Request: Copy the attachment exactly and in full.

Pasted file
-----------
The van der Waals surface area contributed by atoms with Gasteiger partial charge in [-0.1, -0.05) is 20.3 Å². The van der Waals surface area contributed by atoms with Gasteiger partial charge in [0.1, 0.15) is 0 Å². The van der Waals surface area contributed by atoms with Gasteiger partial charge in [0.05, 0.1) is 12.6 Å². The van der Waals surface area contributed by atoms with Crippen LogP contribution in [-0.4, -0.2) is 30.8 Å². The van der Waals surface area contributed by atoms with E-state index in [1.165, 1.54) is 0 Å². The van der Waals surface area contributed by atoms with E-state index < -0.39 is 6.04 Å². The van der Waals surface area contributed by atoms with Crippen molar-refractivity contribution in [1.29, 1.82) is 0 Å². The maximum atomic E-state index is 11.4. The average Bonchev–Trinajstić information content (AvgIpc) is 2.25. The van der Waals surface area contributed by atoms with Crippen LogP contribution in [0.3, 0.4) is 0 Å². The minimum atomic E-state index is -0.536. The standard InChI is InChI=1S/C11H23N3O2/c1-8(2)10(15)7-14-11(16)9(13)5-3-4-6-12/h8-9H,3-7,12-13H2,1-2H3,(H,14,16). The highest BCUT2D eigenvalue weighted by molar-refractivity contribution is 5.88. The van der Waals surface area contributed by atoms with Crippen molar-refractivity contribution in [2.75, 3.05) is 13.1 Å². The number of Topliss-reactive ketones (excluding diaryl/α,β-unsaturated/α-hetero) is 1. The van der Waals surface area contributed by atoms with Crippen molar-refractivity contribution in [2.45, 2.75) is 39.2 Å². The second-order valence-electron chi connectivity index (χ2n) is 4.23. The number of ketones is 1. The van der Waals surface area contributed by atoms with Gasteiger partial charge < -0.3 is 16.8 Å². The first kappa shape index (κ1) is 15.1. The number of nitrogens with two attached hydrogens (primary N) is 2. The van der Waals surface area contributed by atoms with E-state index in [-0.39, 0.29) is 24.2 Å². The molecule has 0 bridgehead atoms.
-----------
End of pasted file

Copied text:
The van der Waals surface area contributed by atoms with Gasteiger partial charge in [-0.1, -0.05) is 20.3 Å². The van der Waals surface area contributed by atoms with Gasteiger partial charge in [0.1, 0.15) is 0 Å². The van der Waals surface area contributed by atoms with Gasteiger partial charge in [0.05, 0.1) is 12.6 Å². The van der Waals surface area contributed by atoms with Crippen LogP contribution in [-0.4, -0.2) is 30.8 Å². The van der Waals surface area contributed by atoms with E-state index in [1.165, 1.54) is 0 Å². The van der Waals surface area contributed by atoms with E-state index < -0.39 is 6.04 Å². The van der Waals surface area contributed by atoms with Crippen molar-refractivity contribution in [1.29, 1.82) is 0 Å². The maximum atomic E-state index is 11.4. The average Bonchev–Trinajstić information content (AvgIpc) is 2.25. The van der Waals surface area contributed by atoms with Crippen LogP contribution in [0.3, 0.4) is 0 Å². The minimum atomic E-state index is -0.536. The standard InChI is InChI=1S/C11H23N3O2/c1-8(2)10(15)7-14-11(16)9(13)5-3-4-6-12/h8-9H,3-7,12-13H2,1-2H3,(H,14,16). The highest BCUT2D eigenvalue weighted by molar-refractivity contribution is 5.88. The van der Waals surface area contributed by atoms with Crippen molar-refractivity contribution in [2.75, 3.05) is 13.1 Å². The number of Topliss-reactive ketones (excluding diaryl/α,β-unsaturated/α-hetero) is 1. The van der Waals surface area contributed by atoms with Crippen molar-refractivity contribution in [2.45, 2.75) is 39.2 Å². The second-order valence-electron chi connectivity index (χ2n) is 4.23. The number of ketones is 1. The van der Waals surface area contributed by atoms with Gasteiger partial charge < -0.3 is 16.8 Å². The first kappa shape index (κ1) is 15.1. The number of nitrogens with two attached hydrogens (primary N) is 2. The van der Waals surface area contributed by atoms with E-state index in [-0.39, 0.29) is 24.2 Å². The molecule has 0 bridgehead atoms.